Category Archives: Uncategorized

Technical Difficulties: Please Stand By

Comments on the site appear to be broken. It took me a while to notice, but I’m working to fix it. Apologies to anyone who has tried to comment recently and seen their comments vanish into the aether. Hopefully I’ll have things back to normal soon. In the meantime, please enjoy this picture.

Raptor

Comments Off on Technical Difficulties: Please Stand By

Filed under Uncategorized

Oh, the Places You’ll Go!

As you know, Bob, a while back we held a contest to determine the next unlikely theme for the series of unlikely journals which we publish. By we, I mean Unlikely Story. And if you didn’t know that, and you haven’t been paying attention… shame on you/or, welcome, it’s lovely to see you here.

Regardless, whether you knew about it or not, we held a contest, and the winner was… The Journal of Unlikely Cartography.

Map

Maps are wonderful. They’re practical in terms of getting you where you want to go, and physically, they can be downright gorgeous. By their very nature, they’re designed to guide you to places you’ve never been. What could be more unlikely?

With this issue, we’re looking for unlikely stories of maps and map-makers. As always, genre is not important to us, but our theme is: Maps/Map-making must be integral to the story.

Take us where we’ve never been. Tell us what happens when Google Earth shows a town that doesn’t exist. Spin the tale of the treasures discovered beneath X marks the spot. Tell us about that most unlikely map written on whale skin, in disappearing squid ink, leading to the lost kingdom of seal-pups seeking revenge.

You get the picture. Hopefully.

In addition to the examples mentioned in the guidelines, this editor urges you to read A.J. Fitzwater’s Cartography, and the Death of Shoes, and Livia Llewellyn’s Omphalos for an idea of her tastes.

So there you have it. The issue is officially open to submissions. Take a look at our guidelines and send us your best. We look forward to reading your work!

Comments Off on Oh, the Places You’ll Go!

Filed under Uncategorized, unlikely story

Mommy Dearest

CarrieAfter pumpkin carving last night, we were in the mood for some Halloween-appropriate viewing. We decided on the original 1976 Carrie, and watching it got me thinking about the role of mothers in horror movies overall. [Uh, warning: spoilers for various movies ranging from 1960 to 2013 ensue.]

It’s been remarked elsewhere (and bloody hell, of course I can’t find the specific posts/articles) that there’s a shortage of depictions of motherhood, pregnancy, and even women over 30 in speculative fiction, and generally positive portrayals are even scarcer. When it comes to horror movies, things get worse. Let’s take a look.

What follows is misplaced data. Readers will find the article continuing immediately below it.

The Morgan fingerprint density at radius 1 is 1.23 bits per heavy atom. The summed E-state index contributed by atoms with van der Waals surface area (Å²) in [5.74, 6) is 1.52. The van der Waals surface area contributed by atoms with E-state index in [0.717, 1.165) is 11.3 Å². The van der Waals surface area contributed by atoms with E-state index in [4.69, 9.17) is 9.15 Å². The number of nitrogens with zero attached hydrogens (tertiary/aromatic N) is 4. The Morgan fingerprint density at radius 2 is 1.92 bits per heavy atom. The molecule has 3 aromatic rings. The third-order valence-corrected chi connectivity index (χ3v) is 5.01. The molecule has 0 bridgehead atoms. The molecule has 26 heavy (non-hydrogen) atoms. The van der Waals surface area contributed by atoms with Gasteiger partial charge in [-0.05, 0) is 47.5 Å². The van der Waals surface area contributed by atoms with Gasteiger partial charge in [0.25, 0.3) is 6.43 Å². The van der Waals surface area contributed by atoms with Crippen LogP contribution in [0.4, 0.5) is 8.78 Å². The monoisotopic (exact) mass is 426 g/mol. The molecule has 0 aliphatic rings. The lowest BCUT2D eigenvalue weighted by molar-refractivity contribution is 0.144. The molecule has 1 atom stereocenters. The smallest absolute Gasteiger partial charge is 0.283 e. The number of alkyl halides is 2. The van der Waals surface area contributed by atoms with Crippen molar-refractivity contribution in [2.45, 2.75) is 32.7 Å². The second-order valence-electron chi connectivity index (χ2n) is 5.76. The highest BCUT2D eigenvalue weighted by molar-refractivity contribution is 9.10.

Carrie’s mother actively harms her through physical and mental abuse; she inactively harms her by withholding information and through her choice of an extreme religious lifestyle. If she hadn’t been so repressed and felt the need to rebel, would Carrie have turned out the way she did? On the other end of the religious spectrum, Regan’s mother in The Exorcist is offered up in multiple ways as a possible cause for her daughter’s condition. Living an atheist lifestyle and failing to provide her daughter with a religious education and moral guidance has either left Regan open as a vessel for a literal devil, caused her to crave religion so badly she acts as though she’s possessed, or caused her severe delusions that manifest as a demonic possession. Either way, her mother harmed her through her choice of lifestyle, and in the end, only the church can save the day.

So, mothers, whether they mean to or not, are detrimental to their children. Moving on, we have mothers who have absorbed cultural values and actively pursue their children’s downfall.

Black Swan presents the stereotypical mother living her dreams through her child, causing the problems that ultimately lead to her daughter’s death. This motif harkens back to fairy tales such as Snow White, where the jealous mother or stepmother hates and fears her daughter’s youth and beauty with its unspoken implication that now that her childbearing years are behind her, the mother is obsolete and all value will be transferred to the next generation. Norman Bates’ mother doesn’t even get a break, and she’s dead. While it’s clear in Psycho that Norman has problems of his own, its strongly implied that most of said problems are rooted in his mother’s controlling nature, which persists beyond the grave. He is subsumed, adopting her persona to commit his murders, allowing her to continue into life after death through her son, and in the process, erasing him.